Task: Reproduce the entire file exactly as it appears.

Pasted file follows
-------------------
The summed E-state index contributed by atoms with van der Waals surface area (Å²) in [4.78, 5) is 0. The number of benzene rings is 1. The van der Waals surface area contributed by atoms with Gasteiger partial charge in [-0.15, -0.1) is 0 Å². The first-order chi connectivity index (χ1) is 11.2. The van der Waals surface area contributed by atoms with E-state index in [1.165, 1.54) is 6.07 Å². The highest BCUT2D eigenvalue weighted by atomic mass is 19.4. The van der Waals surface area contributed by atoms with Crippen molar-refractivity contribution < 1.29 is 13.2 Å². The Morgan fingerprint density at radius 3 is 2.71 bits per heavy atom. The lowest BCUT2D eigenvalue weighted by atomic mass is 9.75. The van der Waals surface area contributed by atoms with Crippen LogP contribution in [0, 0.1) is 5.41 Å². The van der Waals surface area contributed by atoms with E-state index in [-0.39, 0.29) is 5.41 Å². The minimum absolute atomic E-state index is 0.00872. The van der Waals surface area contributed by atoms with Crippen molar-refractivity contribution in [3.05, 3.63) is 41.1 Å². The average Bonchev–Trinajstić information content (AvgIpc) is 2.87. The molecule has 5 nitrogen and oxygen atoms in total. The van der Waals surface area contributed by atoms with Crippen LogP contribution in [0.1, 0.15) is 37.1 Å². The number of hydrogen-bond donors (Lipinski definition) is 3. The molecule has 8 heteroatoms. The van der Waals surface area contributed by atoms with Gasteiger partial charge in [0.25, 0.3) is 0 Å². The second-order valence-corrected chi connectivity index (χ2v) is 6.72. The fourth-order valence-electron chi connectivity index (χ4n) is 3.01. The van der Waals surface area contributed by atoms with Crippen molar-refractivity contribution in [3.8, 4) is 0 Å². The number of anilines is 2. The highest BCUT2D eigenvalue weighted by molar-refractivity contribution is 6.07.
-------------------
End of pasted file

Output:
The summed E-state index contributed by atoms with van der Waals surface area (Å²) in [4.78, 5) is 0. The number of benzene rings is 1. The van der Waals surface area contributed by atoms with Gasteiger partial charge in [-0.15, -0.1) is 0 Å². The first-order chi connectivity index (χ1) is 11.2. The van der Waals surface area contributed by atoms with E-state index in [1.165, 1.54) is 6.07 Å². The highest BCUT2D eigenvalue weighted by atomic mass is 19.4. The van der Waals surface area contributed by atoms with Crippen molar-refractivity contribution < 1.29 is 13.2 Å². The Morgan fingerprint density at radius 3 is 2.71 bits per heavy atom. The lowest BCUT2D eigenvalue weighted by atomic mass is 9.75. The van der Waals surface area contributed by atoms with Crippen LogP contribution in [0, 0.1) is 5.41 Å². The van der Waals surface area contributed by atoms with E-state index in [-0.39, 0.29) is 5.41 Å². The minimum absolute atomic E-state index is 0.00872. The van der Waals surface area contributed by atoms with Crippen molar-refractivity contribution in [3.05, 3.63) is 41.1 Å². The average Bonchev–Trinajstić information content (AvgIpc) is 2.87. The molecule has 5 nitrogen and oxygen atoms in total. The van der Waals surface area contributed by atoms with Crippen LogP contribution in [0.1, 0.15) is 37.1 Å². The number of hydrogen-bond donors (Lipinski definition) is 3. The molecule has 8 heteroatoms. The van der Waals surface area contributed by atoms with Gasteiger partial charge in [0.25, 0.3) is 0 Å². The second-order valence-corrected chi connectivity index (χ2v) is 6.72. The fourth-order valence-electron chi connectivity index (χ4n) is 3.01. The van der Waals surface area contributed by atoms with Crippen molar-refractivity contribution in [3.8, 4) is 0 Å². The number of anilines is 2. The highest BCUT2D eigenvalue weighted by molar-refractivity contribution is 6.07.